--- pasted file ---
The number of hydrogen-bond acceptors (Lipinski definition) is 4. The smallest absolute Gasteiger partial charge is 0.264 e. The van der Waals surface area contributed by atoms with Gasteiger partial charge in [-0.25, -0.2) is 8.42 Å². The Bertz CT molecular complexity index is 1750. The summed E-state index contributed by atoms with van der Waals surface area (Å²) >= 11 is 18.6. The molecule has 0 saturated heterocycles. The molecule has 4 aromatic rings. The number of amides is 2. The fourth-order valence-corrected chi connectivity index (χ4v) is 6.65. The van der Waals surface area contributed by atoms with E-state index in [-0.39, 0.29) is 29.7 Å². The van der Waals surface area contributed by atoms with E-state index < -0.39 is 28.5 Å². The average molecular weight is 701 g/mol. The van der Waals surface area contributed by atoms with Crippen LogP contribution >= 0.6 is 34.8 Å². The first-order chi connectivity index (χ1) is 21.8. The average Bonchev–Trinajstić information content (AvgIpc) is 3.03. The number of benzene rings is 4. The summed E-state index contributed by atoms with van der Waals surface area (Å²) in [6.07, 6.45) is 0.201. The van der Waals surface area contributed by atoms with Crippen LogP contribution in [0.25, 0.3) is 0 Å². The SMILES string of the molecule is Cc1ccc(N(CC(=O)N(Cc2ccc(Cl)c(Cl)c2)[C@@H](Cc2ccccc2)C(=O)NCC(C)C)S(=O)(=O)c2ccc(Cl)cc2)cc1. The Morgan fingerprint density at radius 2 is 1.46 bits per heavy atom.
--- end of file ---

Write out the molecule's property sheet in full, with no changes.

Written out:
The number of hydrogen-bond acceptors (Lipinski definition) is 4. The smallest absolute Gasteiger partial charge is 0.264 e. The van der Waals surface area contributed by atoms with Gasteiger partial charge in [-0.25, -0.2) is 8.42 Å². The Bertz CT molecular complexity index is 1750. The summed E-state index contributed by atoms with van der Waals surface area (Å²) >= 11 is 18.6. The molecule has 0 saturated heterocycles. The molecule has 4 aromatic rings. The number of amides is 2. The fourth-order valence-corrected chi connectivity index (χ4v) is 6.65. The van der Waals surface area contributed by atoms with E-state index in [-0.39, 0.29) is 29.7 Å². The van der Waals surface area contributed by atoms with E-state index < -0.39 is 28.5 Å². The average molecular weight is 701 g/mol. The van der Waals surface area contributed by atoms with Crippen LogP contribution >= 0.6 is 34.8 Å². The first-order chi connectivity index (χ1) is 21.8. The average Bonchev–Trinajstić information content (AvgIpc) is 3.03. The number of benzene rings is 4. The summed E-state index contributed by atoms with van der Waals surface area (Å²) in [6.07, 6.45) is 0.201. The van der Waals surface area contributed by atoms with Crippen LogP contribution in [0.25, 0.3) is 0 Å². The SMILES string of the molecule is Cc1ccc(N(CC(=O)N(Cc2ccc(Cl)c(Cl)c2)[C@@H](Cc2ccccc2)C(=O)NCC(C)C)S(=O)(=O)c2ccc(Cl)cc2)cc1. The Morgan fingerprint density at radius 2 is 1.46 bits per heavy atom.